Securities legislation contains provisions facilitating claims by investors for misleading corporate statements. Ontario’s Securities Act contains provisions that establish a presumption that investors in primary markets relied on statements in a corporate prospectus. More recent amendments create a similar presumption that investors on the secondary market (for example, a stock exchange) relied on public statements by public companies.These provisions overcome the difficulty of showing that purchasers actually relied on corporate misrepresentations, making suits by for investors in the secondary market easier, especially class actions by disgruntled shareholders. Moreover, corporate advisors such as auditors, can also be found liable to shareholders under the new secondary market liability provisions, a reversal of the common law rule that a corporation’s auditors cannot be liable directly to its shareholders.
Around the same time as the secondary market provisions came into force, Ontario’s Court of Appeal delivered a decision that helps to delineate the obligations of public companies when communicating with shareholders.
Kerr v. Danier Leather was brought under provisions that establish a presumption that initial purchasers of securities from an issuing company relied upon that company’s misrepresentation. After issuing a prospectus, the leather retailer did not release revised financial forecasts reflecting lower leather sales due to a warm spring. When this information was made public after Danier’s IPO, its share price dropped.The trial judge held that Danier’s failure to release updated forecasts before the IPO was a material misrepresentation.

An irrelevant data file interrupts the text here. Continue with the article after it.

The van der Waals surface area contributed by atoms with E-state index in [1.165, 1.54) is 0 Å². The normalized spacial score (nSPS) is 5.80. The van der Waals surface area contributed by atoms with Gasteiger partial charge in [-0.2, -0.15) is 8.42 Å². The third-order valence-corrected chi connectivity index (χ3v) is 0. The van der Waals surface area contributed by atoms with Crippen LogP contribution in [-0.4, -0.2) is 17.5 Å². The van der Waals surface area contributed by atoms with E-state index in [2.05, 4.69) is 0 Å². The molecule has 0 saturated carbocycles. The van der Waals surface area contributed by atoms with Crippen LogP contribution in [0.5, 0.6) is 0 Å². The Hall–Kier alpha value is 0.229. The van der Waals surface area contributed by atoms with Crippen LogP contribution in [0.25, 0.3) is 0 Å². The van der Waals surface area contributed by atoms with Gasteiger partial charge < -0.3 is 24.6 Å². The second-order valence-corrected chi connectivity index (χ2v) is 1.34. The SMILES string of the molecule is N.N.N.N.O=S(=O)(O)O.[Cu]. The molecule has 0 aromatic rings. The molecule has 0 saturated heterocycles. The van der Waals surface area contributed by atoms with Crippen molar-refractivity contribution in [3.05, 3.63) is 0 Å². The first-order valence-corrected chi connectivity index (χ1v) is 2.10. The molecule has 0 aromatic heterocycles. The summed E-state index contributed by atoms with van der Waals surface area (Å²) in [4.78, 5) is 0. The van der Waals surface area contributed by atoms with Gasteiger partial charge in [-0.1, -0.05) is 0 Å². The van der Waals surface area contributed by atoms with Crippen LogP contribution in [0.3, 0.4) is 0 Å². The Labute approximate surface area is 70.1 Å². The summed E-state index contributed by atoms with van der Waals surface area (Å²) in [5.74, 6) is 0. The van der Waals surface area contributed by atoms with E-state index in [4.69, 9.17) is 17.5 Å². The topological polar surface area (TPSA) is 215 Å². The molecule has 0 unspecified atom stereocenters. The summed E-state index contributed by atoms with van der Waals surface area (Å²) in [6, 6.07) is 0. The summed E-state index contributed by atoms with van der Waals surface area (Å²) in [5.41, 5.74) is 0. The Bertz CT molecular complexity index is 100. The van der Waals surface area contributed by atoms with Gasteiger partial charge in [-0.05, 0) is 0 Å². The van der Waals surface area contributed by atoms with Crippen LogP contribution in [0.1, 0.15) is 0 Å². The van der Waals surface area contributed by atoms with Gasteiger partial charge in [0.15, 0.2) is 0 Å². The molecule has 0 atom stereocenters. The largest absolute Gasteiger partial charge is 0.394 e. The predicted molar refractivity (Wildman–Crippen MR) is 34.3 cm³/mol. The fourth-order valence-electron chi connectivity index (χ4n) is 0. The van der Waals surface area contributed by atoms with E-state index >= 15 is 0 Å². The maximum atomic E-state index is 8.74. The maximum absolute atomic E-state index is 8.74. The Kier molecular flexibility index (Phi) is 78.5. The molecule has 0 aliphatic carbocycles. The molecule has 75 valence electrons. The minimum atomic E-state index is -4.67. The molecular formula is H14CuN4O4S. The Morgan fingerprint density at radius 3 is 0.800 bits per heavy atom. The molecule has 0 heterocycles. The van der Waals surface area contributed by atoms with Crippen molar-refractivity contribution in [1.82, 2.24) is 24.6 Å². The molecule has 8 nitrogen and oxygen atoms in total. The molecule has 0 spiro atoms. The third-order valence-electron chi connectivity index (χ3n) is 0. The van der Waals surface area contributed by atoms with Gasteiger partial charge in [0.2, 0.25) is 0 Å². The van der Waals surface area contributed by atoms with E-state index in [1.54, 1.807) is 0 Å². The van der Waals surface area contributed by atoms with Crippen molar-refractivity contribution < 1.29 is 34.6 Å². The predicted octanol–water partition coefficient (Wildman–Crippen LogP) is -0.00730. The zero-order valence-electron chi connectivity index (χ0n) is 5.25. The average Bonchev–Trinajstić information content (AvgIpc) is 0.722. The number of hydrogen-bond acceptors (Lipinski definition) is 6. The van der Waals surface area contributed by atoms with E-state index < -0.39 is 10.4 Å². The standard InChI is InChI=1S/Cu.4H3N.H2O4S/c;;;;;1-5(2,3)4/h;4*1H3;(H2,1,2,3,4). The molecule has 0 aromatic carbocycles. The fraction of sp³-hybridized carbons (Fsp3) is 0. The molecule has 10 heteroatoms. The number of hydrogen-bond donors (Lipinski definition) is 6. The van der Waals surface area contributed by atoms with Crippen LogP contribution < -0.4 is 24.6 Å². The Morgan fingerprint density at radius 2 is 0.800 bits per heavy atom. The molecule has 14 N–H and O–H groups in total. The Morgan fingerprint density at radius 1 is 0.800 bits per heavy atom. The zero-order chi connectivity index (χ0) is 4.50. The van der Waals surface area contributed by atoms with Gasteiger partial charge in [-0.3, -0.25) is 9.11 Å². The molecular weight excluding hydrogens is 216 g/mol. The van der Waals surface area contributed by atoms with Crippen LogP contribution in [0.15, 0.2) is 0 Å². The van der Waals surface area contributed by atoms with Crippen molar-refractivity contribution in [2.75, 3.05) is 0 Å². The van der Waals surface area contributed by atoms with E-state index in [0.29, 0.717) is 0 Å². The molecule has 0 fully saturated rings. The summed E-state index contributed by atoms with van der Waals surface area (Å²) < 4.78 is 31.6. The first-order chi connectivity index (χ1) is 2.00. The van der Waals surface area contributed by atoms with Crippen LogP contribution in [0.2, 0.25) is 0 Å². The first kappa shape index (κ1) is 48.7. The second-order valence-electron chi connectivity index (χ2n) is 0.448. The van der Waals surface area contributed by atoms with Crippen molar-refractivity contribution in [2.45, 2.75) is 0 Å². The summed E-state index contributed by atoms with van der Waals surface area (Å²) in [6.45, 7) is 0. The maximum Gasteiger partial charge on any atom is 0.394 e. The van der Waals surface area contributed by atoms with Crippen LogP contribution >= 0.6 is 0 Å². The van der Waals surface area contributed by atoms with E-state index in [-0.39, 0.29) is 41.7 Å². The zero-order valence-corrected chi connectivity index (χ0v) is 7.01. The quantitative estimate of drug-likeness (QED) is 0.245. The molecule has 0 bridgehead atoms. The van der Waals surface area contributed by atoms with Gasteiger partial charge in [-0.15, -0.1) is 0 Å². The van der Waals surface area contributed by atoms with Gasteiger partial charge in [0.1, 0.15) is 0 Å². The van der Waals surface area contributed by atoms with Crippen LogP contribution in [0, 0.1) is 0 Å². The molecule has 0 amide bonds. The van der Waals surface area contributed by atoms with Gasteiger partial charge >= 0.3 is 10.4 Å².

In overturning the trial judge’s decision, the Court of Appeal established three important principles that will govern future actions of this kind:
- Under the Securities Act, public companies are not obliged to report “material facts”, but only more significant developments that amount to “material changes”. Shareholders cannot assume that no material facts have changed after the issuance of a prospectus.
- Forecasts in a prospectus do not contain an implied representation of objective reasonableness, absent evidence to support such an implication.
- Some deference must be given to the business judgment of a company’s senior management in issuing a forecast in a prospectus.
Regulating commercial relationships through Competition Act private actions
The Competition Act contains two very different private action provisions that allow private “regulation” of certain corporate behaviours.Anyone who has suffered a loss as a result of a price fixing cartel (or other criminal offence under the Act) can sue for damages.This has led to large class actions and massive settlements. For instance, several multi-national vitamin producers paid C$132m to settle a class action after collectively paying total fines of C$ 95m. Settlements of this magnitude effectively double the deterrent effect of Canada’s competition legislation.
The Competition Act also allows parties to apply to a special tribunal, the Competition Tribunal, for leave to bring a private application in cases of refusals to deal, exclusive dealing, tied selling and market restriction. This allows customers to challenge their suppliers’ distribution arrangements.The first ever full hearing in such a private application is scheduled for this autumn. However, in past cases, brought by the Commissioner of Competition (a federal government official), the Tribunal has intervened to force manufacturers to resume supplying parts to competitors in servicing markets, and to prohibit anti-competitive exclusive dealing and tied selling by dominant firms.
Published September 1, 2006
article keywords: regulation, Competition Act